Implementing IoT security at scale in a digitally-transformed Asia

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The proliferation of Internet-of-Things (IoT) devices has enhanced connectivity and automation capabilities for businesses and consumers alike. At the same time, the increased use of IoT devices across critical industries is also raising concerns about the risks of IoT security.

After all, with more non-business IoT devices connected to corporate networks as employees work remotely, adversaries have more avenues to access and exploit sensitive business data.

Consumer IoT devices are not spared, either. In fact, news around the rise of “botnet drones”, a computer malware targeting IoT devices, made headlines in Singapore after authorities detected an increase from 2,300 botnet drones daily in 2019 to 6,600 daily in 2020 on average.  

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Limitations to security controls in devices

Businesses and consumers have largely relied on embedded security to safeguard their IoT devices. But this is insufficient; many devices have hardware limitations that make it difficult to implement standardised embedded security features.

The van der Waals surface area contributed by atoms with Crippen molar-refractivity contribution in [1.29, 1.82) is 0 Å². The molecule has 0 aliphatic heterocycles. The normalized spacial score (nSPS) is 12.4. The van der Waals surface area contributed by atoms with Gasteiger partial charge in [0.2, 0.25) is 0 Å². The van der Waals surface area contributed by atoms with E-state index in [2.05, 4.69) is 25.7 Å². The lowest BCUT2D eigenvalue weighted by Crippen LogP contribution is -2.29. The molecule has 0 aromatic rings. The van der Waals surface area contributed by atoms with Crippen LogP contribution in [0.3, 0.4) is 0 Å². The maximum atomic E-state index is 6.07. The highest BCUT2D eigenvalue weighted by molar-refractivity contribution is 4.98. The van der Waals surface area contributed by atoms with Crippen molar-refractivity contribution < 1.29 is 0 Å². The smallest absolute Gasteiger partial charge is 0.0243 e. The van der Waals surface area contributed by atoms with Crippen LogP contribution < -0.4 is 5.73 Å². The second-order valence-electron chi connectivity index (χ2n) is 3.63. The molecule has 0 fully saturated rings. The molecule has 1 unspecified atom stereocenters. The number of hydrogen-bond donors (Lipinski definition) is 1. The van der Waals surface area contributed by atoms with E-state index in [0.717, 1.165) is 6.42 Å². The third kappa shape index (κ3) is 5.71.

For instance, certain IoT devices do not have sufficient storage or processing power to support logging or cryptographic abilities that protect sensitive information from being processed, making them vulnerable. To make matters worse, the billions of already-deployed legacy devices cannot be retroactively designed for security and pose a significant threat to the network.

Even if an IoT device is built securely, vulnerabilities could be inserted – intentionally or otherwise – into devices from any one node within a manufacturer’s diverse supply chain, and these might not be visible when the device is shipped. Variables in real-world deployments can also lead to different risk profiles.